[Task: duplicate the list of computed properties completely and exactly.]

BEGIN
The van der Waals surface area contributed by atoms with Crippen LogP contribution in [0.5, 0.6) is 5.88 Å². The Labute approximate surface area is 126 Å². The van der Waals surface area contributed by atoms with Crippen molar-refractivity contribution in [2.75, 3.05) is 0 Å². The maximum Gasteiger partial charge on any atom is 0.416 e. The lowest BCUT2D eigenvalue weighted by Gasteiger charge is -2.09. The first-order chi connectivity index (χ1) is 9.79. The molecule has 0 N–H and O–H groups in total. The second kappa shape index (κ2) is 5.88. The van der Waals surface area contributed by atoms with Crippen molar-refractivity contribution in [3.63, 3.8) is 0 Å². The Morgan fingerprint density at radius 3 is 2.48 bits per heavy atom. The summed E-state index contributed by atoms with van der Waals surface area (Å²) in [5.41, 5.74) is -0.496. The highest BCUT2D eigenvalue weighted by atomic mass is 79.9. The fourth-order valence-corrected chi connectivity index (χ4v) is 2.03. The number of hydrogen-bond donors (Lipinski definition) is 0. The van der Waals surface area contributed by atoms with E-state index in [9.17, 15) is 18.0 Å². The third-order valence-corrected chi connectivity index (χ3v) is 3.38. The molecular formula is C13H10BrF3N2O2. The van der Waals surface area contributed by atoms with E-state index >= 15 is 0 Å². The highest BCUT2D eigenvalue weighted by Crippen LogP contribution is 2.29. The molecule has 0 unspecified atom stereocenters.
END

The van der Waals surface area contributed by atoms with Crippen LogP contribution in [0.5, 0.6) is 5.88 Å². The Labute approximate surface area is 126 Å². The van der Waals surface area contributed by atoms with Crippen molar-refractivity contribution in [2.75, 3.05) is 0 Å². The maximum Gasteiger partial charge on any atom is 0.416 e. The lowest BCUT2D eigenvalue weighted by Gasteiger charge is -2.09. The first-order chi connectivity index (χ1) is 9.79. The molecule has 0 N–H and O–H groups in total. The second kappa shape index (κ2) is 5.88. The van der Waals surface area contributed by atoms with Crippen molar-refractivity contribution in [3.63, 3.8) is 0 Å². The Morgan fingerprint density at radius 3 is 2.48 bits per heavy atom. The summed E-state index contributed by atoms with van der Waals surface area (Å²) in [5.41, 5.74) is -0.496. The highest BCUT2D eigenvalue weighted by atomic mass is 79.9. The fourth-order valence-corrected chi connectivity index (χ4v) is 2.03. The number of hydrogen-bond donors (Lipinski definition) is 0. The van der Waals surface area contributed by atoms with E-state index in [9.17, 15) is 18.0 Å². The third-order valence-corrected chi connectivity index (χ3v) is 3.38. The molecular formula is C13H10BrF3N2O2. The van der Waals surface area contributed by atoms with E-state index >= 15 is 0 Å². The highest BCUT2D eigenvalue weighted by Crippen LogP contribution is 2.29. The molecule has 0 unspecified atom stereocenters.